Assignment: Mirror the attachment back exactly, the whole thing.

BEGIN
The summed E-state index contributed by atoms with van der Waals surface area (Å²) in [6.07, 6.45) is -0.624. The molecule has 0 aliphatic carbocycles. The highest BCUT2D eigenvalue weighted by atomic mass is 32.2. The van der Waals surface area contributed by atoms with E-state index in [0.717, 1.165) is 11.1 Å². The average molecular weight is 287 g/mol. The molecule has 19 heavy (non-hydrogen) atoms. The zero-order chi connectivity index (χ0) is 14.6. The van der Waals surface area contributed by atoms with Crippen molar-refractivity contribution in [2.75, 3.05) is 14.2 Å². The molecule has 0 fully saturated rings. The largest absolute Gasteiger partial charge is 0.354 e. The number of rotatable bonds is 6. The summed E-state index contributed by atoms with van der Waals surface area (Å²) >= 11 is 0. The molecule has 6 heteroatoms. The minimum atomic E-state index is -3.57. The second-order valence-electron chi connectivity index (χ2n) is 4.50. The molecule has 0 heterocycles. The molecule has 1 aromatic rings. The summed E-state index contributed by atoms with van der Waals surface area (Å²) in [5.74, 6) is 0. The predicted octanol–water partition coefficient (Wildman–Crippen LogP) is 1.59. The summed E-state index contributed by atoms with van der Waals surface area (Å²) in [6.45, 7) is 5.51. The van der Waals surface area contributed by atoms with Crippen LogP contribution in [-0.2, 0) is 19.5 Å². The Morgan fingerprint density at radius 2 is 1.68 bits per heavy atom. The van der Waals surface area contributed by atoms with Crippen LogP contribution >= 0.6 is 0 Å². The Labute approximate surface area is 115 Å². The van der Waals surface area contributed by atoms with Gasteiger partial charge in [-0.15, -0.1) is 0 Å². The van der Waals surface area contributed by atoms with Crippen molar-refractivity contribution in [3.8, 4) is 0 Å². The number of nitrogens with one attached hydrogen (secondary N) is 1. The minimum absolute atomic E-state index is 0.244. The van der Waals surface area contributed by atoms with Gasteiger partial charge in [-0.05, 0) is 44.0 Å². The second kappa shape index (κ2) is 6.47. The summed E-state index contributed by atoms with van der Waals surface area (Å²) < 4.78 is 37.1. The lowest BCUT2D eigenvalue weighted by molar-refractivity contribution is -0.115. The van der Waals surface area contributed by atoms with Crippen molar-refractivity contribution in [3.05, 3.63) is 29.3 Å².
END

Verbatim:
The summed E-state index contributed by atoms with van der Waals surface area (Å²) in [6.07, 6.45) is -0.624. The molecule has 0 aliphatic carbocycles. The highest BCUT2D eigenvalue weighted by atomic mass is 32.2. The van der Waals surface area contributed by atoms with E-state index in [0.717, 1.165) is 11.1 Å². The average molecular weight is 287 g/mol. The molecule has 19 heavy (non-hydrogen) atoms. The zero-order chi connectivity index (χ0) is 14.6. The van der Waals surface area contributed by atoms with Crippen molar-refractivity contribution in [2.75, 3.05) is 14.2 Å². The molecule has 0 fully saturated rings. The largest absolute Gasteiger partial charge is 0.354 e. The number of rotatable bonds is 6. The summed E-state index contributed by atoms with van der Waals surface area (Å²) >= 11 is 0. The molecule has 6 heteroatoms. The minimum atomic E-state index is -3.57. The second-order valence-electron chi connectivity index (χ2n) is 4.50. The molecule has 0 heterocycles. The molecule has 1 aromatic rings. The summed E-state index contributed by atoms with van der Waals surface area (Å²) in [5.74, 6) is 0. The predicted octanol–water partition coefficient (Wildman–Crippen LogP) is 1.59. The summed E-state index contributed by atoms with van der Waals surface area (Å²) in [6.45, 7) is 5.51. The van der Waals surface area contributed by atoms with Crippen LogP contribution in [-0.2, 0) is 19.5 Å². The Morgan fingerprint density at radius 2 is 1.68 bits per heavy atom. The van der Waals surface area contributed by atoms with Crippen LogP contribution >= 0.6 is 0 Å². The Labute approximate surface area is 115 Å². The van der Waals surface area contributed by atoms with Gasteiger partial charge in [-0.15, -0.1) is 0 Å². The van der Waals surface area contributed by atoms with Crippen molar-refractivity contribution in [3.8, 4) is 0 Å². The number of nitrogens with one attached hydrogen (secondary N) is 1. The minimum absolute atomic E-state index is 0.244. The van der Waals surface area contributed by atoms with Gasteiger partial charge in [-0.05, 0) is 44.0 Å². The second kappa shape index (κ2) is 6.47. The summed E-state index contributed by atoms with van der Waals surface area (Å²) < 4.78 is 37.1. The lowest BCUT2D eigenvalue weighted by molar-refractivity contribution is -0.115. The van der Waals surface area contributed by atoms with Crippen molar-refractivity contribution in [3.05, 3.63) is 29.3 Å².